This is not to say that it is wrong to defend the Bible. God can, and has, worked through people to do this. Through Bible translators, for example. Sometimes, you or I should defend it.

Unfortunately, there are a number of bad ways to defend the Bible. They actually are ways to attack its truth, not to defend, even though in most cases that wasn't the intention. Here are a few of them:

1) Claim, loudly and publicly, that the Bible tells us exactly when the next event in the unfolding of history will occur, or what it will be. See here for a recent unfortunate example. See here for an indication that prophecy is not as easy to interpret as some people seem to think that it is.

2) Claim that the Bible unequivocally supports what you believe about a controversial subject that Christians disagree on, such as the ordination of women, eternal security, the nature of baptism, proper church government, use of unknown languages, and many more. We are entitled to our beliefs, and some of them are right, we hope, but some of them may be wrong. To say that the Bible supports only our view, when there are God-fearing, praying, Bible-believing Christians that have another view, which they also think is supported by scripture, is just plain wrong. I'm not the only one who thinks so. We should say something like "I personally think that X is true, and I hope I am right" or "this passage of the Bible supports my view. There are people who also believe the Bible who disagree. Perhaps they are right."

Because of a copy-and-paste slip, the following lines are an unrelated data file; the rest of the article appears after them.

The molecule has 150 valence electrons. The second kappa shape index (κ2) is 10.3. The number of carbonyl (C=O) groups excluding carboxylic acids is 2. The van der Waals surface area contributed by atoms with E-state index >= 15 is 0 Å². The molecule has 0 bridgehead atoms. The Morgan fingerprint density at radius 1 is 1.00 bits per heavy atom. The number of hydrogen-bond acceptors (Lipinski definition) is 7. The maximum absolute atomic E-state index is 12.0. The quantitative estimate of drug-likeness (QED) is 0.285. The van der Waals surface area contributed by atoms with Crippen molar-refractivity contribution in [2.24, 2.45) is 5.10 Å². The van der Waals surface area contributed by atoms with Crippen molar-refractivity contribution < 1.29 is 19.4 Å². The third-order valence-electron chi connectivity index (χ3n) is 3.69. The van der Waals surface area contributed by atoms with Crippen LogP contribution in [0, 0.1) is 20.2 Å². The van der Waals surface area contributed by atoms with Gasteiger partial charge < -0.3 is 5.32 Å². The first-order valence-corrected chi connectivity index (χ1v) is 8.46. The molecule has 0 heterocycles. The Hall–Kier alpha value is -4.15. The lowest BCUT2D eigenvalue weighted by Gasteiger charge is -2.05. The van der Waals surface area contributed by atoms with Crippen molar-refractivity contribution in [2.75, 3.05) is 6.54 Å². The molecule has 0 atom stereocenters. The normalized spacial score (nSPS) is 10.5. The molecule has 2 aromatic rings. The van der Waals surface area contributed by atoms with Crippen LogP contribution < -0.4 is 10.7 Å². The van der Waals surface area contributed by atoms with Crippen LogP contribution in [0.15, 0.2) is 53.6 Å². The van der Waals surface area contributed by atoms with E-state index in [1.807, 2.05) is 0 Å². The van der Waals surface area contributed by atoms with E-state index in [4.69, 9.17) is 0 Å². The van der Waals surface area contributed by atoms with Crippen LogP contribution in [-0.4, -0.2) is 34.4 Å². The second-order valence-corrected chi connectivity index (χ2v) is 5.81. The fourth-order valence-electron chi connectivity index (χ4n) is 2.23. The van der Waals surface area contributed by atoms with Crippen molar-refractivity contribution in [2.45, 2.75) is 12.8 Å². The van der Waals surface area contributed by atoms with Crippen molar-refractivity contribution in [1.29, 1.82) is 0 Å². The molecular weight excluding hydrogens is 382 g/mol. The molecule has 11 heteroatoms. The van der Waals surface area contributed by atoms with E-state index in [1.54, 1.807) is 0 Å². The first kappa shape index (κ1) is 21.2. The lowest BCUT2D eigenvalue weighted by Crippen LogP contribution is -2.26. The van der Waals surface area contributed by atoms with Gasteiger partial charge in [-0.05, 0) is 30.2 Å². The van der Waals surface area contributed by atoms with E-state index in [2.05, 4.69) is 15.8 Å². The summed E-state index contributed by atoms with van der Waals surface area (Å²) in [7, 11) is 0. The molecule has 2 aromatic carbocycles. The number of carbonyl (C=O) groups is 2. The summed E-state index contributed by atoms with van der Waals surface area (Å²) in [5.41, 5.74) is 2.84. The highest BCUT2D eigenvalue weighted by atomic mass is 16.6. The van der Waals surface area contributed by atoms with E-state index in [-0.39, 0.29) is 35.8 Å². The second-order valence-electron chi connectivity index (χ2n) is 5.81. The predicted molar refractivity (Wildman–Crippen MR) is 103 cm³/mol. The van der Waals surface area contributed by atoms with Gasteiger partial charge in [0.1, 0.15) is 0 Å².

3) Say that the Bible says something that it doesn't. A trivial example is to claim that the Bible says that "cleanliness is next to godliness," or "God helps those who help themselves." (It doesn't say either of these.) Another example would be to claim that the Bible says that behavior Y, whatever that is, is wrong, when it doesn't. I have seen the Bible used to attack hair styles, church music, tattoos, and what people wear to church, when it doesn't say that that particular behavior is wrong at all. (Some behaviors, like gossiping, are wrong, and the Bible says that they are.) Some behaviors are foolish, maybe even sinful, but not because the Bible says, in so many words, that they are. The Bible says nothing direct about smoking, for one example, although it's dangerous.* Another way of doing this would be to claim that the Bible says that the earth was created about 6,000 years ago. Some people think that the Bible supports that view, and perhaps they are right, but it makes no such statement. Such a statement is an interpretation of what the Bible says, requiring some assumptions, not what it says. Other Christians interpret the Bible differently. (See point 2.)